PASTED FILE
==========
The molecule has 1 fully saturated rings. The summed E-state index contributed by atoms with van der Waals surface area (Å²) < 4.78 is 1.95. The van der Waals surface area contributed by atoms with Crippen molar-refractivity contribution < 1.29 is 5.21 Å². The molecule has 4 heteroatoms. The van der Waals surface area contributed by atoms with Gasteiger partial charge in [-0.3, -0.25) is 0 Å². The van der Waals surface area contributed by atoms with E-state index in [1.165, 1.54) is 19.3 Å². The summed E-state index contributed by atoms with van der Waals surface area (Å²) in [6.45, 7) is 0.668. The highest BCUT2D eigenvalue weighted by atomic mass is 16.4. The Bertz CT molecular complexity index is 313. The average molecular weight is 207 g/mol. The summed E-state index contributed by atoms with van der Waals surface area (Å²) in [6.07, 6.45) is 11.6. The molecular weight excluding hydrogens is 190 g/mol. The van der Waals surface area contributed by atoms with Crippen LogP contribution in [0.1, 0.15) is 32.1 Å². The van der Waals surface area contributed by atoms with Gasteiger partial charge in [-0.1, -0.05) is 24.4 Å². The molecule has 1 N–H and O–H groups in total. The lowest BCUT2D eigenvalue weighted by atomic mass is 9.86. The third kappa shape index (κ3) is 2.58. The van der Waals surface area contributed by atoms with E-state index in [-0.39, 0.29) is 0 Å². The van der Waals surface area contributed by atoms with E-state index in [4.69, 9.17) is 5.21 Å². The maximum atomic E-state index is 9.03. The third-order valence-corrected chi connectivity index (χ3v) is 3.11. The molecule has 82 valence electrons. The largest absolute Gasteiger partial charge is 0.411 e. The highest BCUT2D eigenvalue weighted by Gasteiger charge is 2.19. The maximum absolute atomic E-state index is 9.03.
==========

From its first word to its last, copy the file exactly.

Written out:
The molecule has 1 fully saturated rings. The summed E-state index contributed by atoms with van der Waals surface area (Å²) < 4.78 is 1.95. The van der Waals surface area contributed by atoms with Crippen molar-refractivity contribution < 1.29 is 5.21 Å². The molecule has 4 heteroatoms. The van der Waals surface area contributed by atoms with Gasteiger partial charge in [-0.3, -0.25) is 0 Å². The van der Waals surface area contributed by atoms with E-state index in [1.165, 1.54) is 19.3 Å². The summed E-state index contributed by atoms with van der Waals surface area (Å²) in [6.45, 7) is 0.668. The highest BCUT2D eigenvalue weighted by atomic mass is 16.4. The Bertz CT molecular complexity index is 313. The average molecular weight is 207 g/mol. The summed E-state index contributed by atoms with van der Waals surface area (Å²) in [6.07, 6.45) is 11.6. The molecular weight excluding hydrogens is 190 g/mol. The van der Waals surface area contributed by atoms with Crippen LogP contribution in [0.1, 0.15) is 32.1 Å². The van der Waals surface area contributed by atoms with Gasteiger partial charge in [-0.1, -0.05) is 24.4 Å². The molecule has 1 N–H and O–H groups in total. The lowest BCUT2D eigenvalue weighted by atomic mass is 9.86. The third kappa shape index (κ3) is 2.58. The van der Waals surface area contributed by atoms with E-state index in [-0.39, 0.29) is 0 Å². The van der Waals surface area contributed by atoms with E-state index in [4.69, 9.17) is 5.21 Å². The maximum atomic E-state index is 9.03. The third-order valence-corrected chi connectivity index (χ3v) is 3.11. The molecule has 82 valence electrons. The largest absolute Gasteiger partial charge is 0.411 e. The highest BCUT2D eigenvalue weighted by Gasteiger charge is 2.19. The maximum absolute atomic E-state index is 9.03.